Bin packing and VM packing
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Author:  tepples [ Wed Jun 08, 2016 11:20 am ]
Post subject:  Bin packing and VM packing

I was inspired by tokumaru's question about algorithms for shortest common supersequence to share similar problems that I've experienced in my own NES projects.

Bin packing problem
The bin packing problem is to pack objects of various sizes into fixed-size bins. It's NP-hard, but the greedy algorithm of "first fit decreasing" (sort by decreasing size, then put each object in the lowest numbered bin where it will fit) is proven to be no worse than about 22% inefficient compared to an optimal solution.

I ran into this problem when developing the menu software for Action 53, as compressed CHR data and thumbnail screenshots need to be packed into the bins left by parts of games' PRG ROM that are marked unused, plus additional 32752-byte bins (32K minus the size of a reset stub) at the end.

VM packing problem
The related VM packing problem is to pack sets of distinct elements into fixed-size bins such that all elements of each set appear in a single bin. Sets in the same bin may share elements, but if sets appear in separate bins, they must be repeated. The optimal solution minimizes the number of bins. It is so named because of its application to deduplicating memory pages in virtual machine instances on one physical machine.

The MMC3 sprite tile packing problem is the VM packing problem with bins of size 32. It represents packing the 8x16 pixel tiles that make up each of several sprite cels into 1K banks, such that each cel can be displayed with one bank. NES mappers using 1K CHR banks include MMC3, MMC5, FME-7, and common Konami mappers (VRC2, VRC4, VRC6, VRC7).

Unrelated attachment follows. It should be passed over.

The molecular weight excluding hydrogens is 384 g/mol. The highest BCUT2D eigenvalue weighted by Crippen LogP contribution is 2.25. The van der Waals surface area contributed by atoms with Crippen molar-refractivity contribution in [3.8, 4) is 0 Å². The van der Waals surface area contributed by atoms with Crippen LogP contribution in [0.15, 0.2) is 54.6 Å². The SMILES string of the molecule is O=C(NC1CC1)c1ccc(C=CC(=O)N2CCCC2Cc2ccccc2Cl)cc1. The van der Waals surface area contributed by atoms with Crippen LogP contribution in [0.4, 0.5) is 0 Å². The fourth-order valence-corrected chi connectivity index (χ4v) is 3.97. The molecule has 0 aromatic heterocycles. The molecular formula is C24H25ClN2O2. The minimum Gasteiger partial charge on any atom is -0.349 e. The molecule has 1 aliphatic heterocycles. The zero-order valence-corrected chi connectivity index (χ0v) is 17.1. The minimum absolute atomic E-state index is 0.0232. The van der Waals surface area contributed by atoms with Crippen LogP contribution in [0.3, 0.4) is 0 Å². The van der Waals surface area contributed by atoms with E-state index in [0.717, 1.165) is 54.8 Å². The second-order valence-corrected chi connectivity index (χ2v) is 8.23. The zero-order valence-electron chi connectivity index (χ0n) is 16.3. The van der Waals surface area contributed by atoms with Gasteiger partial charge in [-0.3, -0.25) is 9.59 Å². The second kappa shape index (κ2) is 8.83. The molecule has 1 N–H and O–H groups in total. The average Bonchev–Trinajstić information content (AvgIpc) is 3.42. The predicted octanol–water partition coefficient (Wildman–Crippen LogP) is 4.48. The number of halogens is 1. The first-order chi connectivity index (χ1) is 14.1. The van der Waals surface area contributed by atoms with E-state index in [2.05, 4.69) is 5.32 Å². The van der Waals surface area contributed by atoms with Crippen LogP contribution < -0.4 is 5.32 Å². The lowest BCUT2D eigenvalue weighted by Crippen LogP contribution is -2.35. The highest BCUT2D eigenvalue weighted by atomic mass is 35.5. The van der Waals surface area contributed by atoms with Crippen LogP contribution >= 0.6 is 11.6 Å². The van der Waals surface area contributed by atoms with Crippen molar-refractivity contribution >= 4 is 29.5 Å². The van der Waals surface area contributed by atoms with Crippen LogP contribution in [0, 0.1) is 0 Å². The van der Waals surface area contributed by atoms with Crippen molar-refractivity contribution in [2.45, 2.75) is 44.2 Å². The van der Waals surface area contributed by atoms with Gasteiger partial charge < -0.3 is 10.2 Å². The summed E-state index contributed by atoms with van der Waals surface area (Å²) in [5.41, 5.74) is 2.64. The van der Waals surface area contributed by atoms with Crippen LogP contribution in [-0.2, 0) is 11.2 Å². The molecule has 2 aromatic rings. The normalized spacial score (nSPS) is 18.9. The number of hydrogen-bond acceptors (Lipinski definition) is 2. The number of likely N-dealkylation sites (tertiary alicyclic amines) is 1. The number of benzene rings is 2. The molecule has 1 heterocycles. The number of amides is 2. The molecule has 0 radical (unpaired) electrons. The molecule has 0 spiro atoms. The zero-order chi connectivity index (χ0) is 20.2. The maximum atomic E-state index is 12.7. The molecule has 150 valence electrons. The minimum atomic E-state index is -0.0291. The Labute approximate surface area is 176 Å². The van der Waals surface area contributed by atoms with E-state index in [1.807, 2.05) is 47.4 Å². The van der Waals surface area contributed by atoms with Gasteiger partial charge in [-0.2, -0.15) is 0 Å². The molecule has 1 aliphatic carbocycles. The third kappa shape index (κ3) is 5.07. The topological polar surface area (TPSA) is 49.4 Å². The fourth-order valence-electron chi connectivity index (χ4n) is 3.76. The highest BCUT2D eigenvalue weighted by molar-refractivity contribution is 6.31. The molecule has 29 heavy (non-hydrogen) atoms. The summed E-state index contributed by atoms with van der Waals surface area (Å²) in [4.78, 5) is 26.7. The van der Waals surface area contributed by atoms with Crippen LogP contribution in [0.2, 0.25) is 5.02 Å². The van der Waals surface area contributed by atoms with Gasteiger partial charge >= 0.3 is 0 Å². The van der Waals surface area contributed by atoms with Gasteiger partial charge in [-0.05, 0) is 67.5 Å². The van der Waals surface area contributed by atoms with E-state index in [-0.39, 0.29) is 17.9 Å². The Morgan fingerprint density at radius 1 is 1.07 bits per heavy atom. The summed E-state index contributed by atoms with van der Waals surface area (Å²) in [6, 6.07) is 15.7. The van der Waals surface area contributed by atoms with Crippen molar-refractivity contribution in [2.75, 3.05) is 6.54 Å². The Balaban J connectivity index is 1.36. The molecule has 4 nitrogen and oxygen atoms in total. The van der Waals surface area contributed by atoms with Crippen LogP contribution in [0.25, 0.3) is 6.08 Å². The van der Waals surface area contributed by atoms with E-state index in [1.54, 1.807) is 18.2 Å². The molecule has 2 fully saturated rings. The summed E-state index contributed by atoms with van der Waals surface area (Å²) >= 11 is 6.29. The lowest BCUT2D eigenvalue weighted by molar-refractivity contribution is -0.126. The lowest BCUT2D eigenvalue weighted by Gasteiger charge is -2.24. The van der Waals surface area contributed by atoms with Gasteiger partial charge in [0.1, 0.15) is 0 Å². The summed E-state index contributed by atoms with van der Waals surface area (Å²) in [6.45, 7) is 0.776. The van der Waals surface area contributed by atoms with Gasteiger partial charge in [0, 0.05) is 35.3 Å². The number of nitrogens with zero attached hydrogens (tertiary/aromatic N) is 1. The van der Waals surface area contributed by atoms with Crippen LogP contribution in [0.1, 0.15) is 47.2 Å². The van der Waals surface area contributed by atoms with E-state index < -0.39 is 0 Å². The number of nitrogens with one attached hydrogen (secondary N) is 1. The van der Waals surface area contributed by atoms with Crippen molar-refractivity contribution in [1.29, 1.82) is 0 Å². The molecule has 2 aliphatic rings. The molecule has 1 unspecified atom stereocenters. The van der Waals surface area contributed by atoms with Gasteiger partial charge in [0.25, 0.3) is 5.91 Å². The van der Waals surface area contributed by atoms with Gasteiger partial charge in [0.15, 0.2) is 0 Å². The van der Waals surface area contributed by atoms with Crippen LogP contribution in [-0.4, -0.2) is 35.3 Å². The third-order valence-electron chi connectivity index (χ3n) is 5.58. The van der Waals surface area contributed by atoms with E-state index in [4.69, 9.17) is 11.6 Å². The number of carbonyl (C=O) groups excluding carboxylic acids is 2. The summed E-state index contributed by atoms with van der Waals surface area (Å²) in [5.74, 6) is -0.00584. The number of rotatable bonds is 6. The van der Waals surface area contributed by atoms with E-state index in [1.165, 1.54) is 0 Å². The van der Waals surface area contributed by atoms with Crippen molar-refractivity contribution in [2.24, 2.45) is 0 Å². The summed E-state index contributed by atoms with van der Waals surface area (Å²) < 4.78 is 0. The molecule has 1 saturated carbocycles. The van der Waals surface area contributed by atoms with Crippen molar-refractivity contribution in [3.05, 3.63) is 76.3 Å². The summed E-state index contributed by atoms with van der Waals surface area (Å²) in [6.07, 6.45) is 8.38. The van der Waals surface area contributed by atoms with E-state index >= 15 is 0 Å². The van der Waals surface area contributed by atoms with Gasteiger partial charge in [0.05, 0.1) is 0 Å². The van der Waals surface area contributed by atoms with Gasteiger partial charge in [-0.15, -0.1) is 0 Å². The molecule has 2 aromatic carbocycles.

According to Wikipedia, the VM packing problem is hard to even approximate. But I can calculate lower and upper bounds in polynomial time and use those to guide packing. The lower bound is the length of the union of all sets divided by the bin size and rounded up. The upper bound is the number of banks required by a greedy best fit algorithm that involves putting a set into the bin with which it shares the most elements, and creating a new bin if a set won't fit into any existing ones.

For the player character in my current project, I get 7 bins as the lower bound and 8 as the upper bound. Then I write out a CHR file with the upper bound packing. But I have a couple ideas to try:
  • See whether packing sets in decreasing order produces a better packing, that is, one that uses fewer bins or leaves the most space in the last bin free
  • The Monte Carlo approach suggested by calima in a reply to tokumaru's question: shuffle the cels a few times, run best fit decreasing on each such permutation, and see if any produce a better packing

Any other suggestions?

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